3.5. Biotic factors at community level

3.5.1. Positive species interactions

Facilitation or positive species interactions promote species co-existence. Facilitation maintains biodiversity and provides important ecosystem functions. It increases resilience and works as a buffer under stress [73]. Intensive direct human perturbations and climate change susceptibility of species lead to disrupted positive species interactions. The loss of positive species interactions are the signs of large-scale extinction [74].

According to the stress-gradient hypothesis, the frequency of facilitation increases with stress in plant communities. He and Bertness [75] emphasize that facilitation is enhanced and not competition under increasing physical and biological stresses. Exceptional cases are weak stress, non-limiting sources, stresses outside the niche, simultaneous multiple stresses and temporally dependent effects. Typically, dispersal-limited invertebrates and plants use facilitation to expand their species ranges. As direct human perturbations and climate change act synergistically, positive species interactions are under great threat.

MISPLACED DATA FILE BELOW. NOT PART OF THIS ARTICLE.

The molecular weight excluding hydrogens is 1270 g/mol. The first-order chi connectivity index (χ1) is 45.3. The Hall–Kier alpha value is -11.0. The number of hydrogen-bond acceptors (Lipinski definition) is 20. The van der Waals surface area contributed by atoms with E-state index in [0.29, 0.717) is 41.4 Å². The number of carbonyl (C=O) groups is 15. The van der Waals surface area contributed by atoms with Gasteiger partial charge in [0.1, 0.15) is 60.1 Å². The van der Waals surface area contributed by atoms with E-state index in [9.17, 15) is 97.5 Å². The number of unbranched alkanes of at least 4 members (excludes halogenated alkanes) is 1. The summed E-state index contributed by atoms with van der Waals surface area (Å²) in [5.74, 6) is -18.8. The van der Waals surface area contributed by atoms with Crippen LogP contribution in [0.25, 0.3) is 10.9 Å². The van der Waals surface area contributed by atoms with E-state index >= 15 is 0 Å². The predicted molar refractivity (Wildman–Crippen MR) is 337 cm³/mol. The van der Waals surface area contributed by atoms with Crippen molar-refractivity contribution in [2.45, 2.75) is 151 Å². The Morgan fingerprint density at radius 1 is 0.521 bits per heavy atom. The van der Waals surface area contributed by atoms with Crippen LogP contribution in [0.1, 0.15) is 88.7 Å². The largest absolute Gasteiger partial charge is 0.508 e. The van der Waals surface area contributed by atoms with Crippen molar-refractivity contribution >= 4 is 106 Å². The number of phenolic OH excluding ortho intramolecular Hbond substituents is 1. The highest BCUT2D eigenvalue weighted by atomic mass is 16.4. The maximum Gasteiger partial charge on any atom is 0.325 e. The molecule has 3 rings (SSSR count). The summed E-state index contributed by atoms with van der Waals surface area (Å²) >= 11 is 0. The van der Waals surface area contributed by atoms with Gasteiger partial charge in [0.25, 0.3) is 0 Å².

Different life histories may affect the responses given to stress. Michalet et al. [76] reviewed literature on plant responses in water-stress ecosystems. They pointed out that getting closer to a tipping point, facilitation either collapses or switches to competition in plant-plant interactions. More specifically, switching from facilitation to competition is the strategy of beneficiary species due to increasing environmental stress, while nurse plant species experience the collapse of facilitation.